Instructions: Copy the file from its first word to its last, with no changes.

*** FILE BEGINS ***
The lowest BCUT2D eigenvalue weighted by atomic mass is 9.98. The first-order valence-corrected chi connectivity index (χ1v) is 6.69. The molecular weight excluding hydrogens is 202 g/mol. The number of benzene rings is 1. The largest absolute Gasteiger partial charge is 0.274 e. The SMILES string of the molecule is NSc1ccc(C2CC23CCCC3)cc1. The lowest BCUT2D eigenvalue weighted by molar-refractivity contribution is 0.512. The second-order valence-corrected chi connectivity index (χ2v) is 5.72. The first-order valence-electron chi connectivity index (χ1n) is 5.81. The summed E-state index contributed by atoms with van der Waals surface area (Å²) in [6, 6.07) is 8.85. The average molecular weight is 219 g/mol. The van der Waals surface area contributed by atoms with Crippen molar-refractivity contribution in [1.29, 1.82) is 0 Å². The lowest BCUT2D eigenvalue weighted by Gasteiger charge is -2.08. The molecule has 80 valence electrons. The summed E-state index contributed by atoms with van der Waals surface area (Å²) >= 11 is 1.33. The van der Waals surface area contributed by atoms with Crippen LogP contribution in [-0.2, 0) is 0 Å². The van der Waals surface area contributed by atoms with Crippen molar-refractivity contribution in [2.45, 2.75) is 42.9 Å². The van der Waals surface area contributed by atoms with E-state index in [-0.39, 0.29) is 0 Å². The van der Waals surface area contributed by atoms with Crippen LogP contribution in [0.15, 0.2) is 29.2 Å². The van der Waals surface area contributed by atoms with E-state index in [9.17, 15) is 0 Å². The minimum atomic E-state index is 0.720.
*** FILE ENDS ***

The lowest BCUT2D eigenvalue weighted by atomic mass is 9.98. The first-order valence-corrected chi connectivity index (χ1v) is 6.69. The molecular weight excluding hydrogens is 202 g/mol. The number of benzene rings is 1. The largest absolute Gasteiger partial charge is 0.274 e. The SMILES string of the molecule is NSc1ccc(C2CC23CCCC3)cc1. The lowest BCUT2D eigenvalue weighted by molar-refractivity contribution is 0.512. The second-order valence-corrected chi connectivity index (χ2v) is 5.72. The first-order valence-electron chi connectivity index (χ1n) is 5.81. The summed E-state index contributed by atoms with van der Waals surface area (Å²) in [6, 6.07) is 8.85. The average molecular weight is 219 g/mol. The van der Waals surface area contributed by atoms with Crippen molar-refractivity contribution in [1.29, 1.82) is 0 Å². The lowest BCUT2D eigenvalue weighted by Gasteiger charge is -2.08. The molecule has 80 valence electrons. The summed E-state index contributed by atoms with van der Waals surface area (Å²) >= 11 is 1.33. The van der Waals surface area contributed by atoms with Crippen LogP contribution in [-0.2, 0) is 0 Å². The van der Waals surface area contributed by atoms with Crippen molar-refractivity contribution in [2.45, 2.75) is 42.9 Å². The van der Waals surface area contributed by atoms with E-state index in [-0.39, 0.29) is 0 Å². The van der Waals surface area contributed by atoms with Crippen LogP contribution in [0.15, 0.2) is 29.2 Å². The van der Waals surface area contributed by atoms with E-state index in [9.17, 15) is 0 Å². The minimum atomic E-state index is 0.720.